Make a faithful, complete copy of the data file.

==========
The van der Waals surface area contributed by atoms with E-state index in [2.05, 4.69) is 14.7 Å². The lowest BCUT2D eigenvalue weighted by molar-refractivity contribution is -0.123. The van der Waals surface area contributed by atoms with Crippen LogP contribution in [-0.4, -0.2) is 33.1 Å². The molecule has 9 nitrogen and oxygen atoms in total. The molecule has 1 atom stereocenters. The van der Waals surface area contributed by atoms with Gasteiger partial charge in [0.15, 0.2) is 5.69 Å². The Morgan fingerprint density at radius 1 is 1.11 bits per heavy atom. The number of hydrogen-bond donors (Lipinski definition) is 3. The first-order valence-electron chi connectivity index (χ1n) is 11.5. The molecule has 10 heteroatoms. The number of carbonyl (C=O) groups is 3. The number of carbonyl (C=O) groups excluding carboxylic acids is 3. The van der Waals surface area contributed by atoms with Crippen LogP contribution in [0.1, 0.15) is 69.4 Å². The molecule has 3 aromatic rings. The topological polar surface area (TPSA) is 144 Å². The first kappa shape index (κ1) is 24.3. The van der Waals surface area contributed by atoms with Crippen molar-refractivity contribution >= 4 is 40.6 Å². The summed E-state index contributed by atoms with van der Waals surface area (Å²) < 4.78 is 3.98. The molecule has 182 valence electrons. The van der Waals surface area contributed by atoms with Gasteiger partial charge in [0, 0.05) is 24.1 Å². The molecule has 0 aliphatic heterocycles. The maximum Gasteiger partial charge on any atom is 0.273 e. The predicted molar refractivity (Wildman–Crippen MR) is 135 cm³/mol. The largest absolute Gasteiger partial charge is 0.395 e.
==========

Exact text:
The van der Waals surface area contributed by atoms with E-state index in [2.05, 4.69) is 14.7 Å². The lowest BCUT2D eigenvalue weighted by molar-refractivity contribution is -0.123. The van der Waals surface area contributed by atoms with Crippen LogP contribution in [-0.4, -0.2) is 33.1 Å². The molecule has 9 nitrogen and oxygen atoms in total. The molecule has 1 atom stereocenters. The van der Waals surface area contributed by atoms with Gasteiger partial charge in [0.15, 0.2) is 5.69 Å². The Morgan fingerprint density at radius 1 is 1.11 bits per heavy atom. The number of hydrogen-bond donors (Lipinski definition) is 3. The first-order valence-electron chi connectivity index (χ1n) is 11.5. The molecule has 10 heteroatoms. The number of carbonyl (C=O) groups is 3. The number of carbonyl (C=O) groups excluding carboxylic acids is 3. The van der Waals surface area contributed by atoms with Crippen LogP contribution in [0.1, 0.15) is 69.4 Å². The molecule has 3 aromatic rings. The topological polar surface area (TPSA) is 144 Å². The first kappa shape index (κ1) is 24.3. The van der Waals surface area contributed by atoms with Crippen molar-refractivity contribution >= 4 is 40.6 Å². The summed E-state index contributed by atoms with van der Waals surface area (Å²) < 4.78 is 3.98. The molecule has 182 valence electrons. The van der Waals surface area contributed by atoms with Gasteiger partial charge in [0, 0.05) is 24.1 Å². The molecule has 0 aliphatic heterocycles. The maximum Gasteiger partial charge on any atom is 0.273 e. The predicted molar refractivity (Wildman–Crippen MR) is 135 cm³/mol. The largest absolute Gasteiger partial charge is 0.395 e.